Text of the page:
Psychology of Attachment and Adoption Psychology
The Attachment And Adoption Psychology Essay
Review of literature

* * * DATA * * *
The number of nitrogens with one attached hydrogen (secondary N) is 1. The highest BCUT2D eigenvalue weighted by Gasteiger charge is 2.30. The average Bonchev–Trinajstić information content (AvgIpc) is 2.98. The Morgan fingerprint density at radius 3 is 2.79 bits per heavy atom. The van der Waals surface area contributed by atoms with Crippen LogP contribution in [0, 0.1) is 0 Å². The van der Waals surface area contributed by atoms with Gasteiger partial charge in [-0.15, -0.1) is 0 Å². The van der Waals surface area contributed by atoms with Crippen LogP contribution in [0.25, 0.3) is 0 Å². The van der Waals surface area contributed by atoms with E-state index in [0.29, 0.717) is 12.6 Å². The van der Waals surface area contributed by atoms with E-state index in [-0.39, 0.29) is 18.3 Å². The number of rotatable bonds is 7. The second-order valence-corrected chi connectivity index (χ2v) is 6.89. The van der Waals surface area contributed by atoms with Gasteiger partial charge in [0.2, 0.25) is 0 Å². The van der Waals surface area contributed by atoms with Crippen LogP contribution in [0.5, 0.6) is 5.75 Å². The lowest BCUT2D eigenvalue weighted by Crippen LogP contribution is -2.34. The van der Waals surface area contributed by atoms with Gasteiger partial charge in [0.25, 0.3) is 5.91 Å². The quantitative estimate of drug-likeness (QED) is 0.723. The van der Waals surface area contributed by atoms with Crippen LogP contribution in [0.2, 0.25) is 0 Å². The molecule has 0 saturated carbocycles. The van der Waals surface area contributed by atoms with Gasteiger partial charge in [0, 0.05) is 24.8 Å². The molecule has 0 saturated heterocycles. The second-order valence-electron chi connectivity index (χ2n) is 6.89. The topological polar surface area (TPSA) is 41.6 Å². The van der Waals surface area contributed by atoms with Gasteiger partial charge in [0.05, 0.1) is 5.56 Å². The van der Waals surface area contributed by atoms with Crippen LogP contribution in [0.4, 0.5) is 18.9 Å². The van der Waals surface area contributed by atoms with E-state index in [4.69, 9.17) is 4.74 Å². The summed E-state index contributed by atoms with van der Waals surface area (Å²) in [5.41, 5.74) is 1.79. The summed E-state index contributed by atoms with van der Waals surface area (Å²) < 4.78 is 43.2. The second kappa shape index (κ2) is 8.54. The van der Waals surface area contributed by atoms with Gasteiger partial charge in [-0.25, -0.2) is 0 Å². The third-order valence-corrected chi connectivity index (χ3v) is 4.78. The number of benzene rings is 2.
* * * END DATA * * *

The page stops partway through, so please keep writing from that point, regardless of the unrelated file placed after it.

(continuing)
Brodzinsky, D. M. highlights the influence of adoption on emotional, social, behavioural and academic functioning of the children in his study on long term outcomes in adoption. He argued that there is a considerable increased psychological risk among children who are adopted in comparison to those who are non-adopted. He mentioned three research studies explaining these risks: first, an epidemiological study which shows the percentage of adoptees in general population. The second study stresses on comparing adopted and non-adopted individuals in the clinical setting. It determines the existence of unique patterns of symptoms among adopted children in clinical settings. And finally, the third study compares adopted and non-adopted children in non-clinical setting and studies the behavioural and personality characteristics along with the adjustment patterns among adoptees and non-adoptees. Age, gender and family structure and dynamics are some of the variables that have a significant impact on adjustment patterns in adopted children. Pre-placement history involving prenatal and postnatal experiences also helps establishing adjustments problems. Steele, M. et al., evaluated the process of developing attachment relationships between previously maltreated children adopted in latency and their new adoptive parents with respect to the change in their mental representations (internal working models). The shift from the experience of multiple caregiving situations to a permanent placement is the central feature of an older child's adoption. The study also addressed the changes within the child's internal world and aimed at highlighting the hopes, goals and fantasies of each of the parent-child dyad in their new developing relationship. The move into an adoptive placement is the most radical intervention for a child involving a freshly drawn map and an entirely new set of experiences. Moreover, it of utmost importance to identify how and what might change due to this dramatic shift from less than optimal caregiving conditions to more favourable ones. All those children have common experiences of having lost birth parents or having been abandoned. Some also have a history of neglect, rejection and abuse. These horrifying experiences make them more vulnerable to negative outcomes in terms of their mental health and psychological functioning and abnormalities in social interactions. Niemann, S. & Weiss, S. conducted a pilot study - Attachment Behaviour of Children Adopted Internationally at Six Months Post Adoption - with a purpose of describing the attachment behaviour in children, six months post-adoption (international). They explored the role of two main factors - time and pre-adoption care in the development of attachment.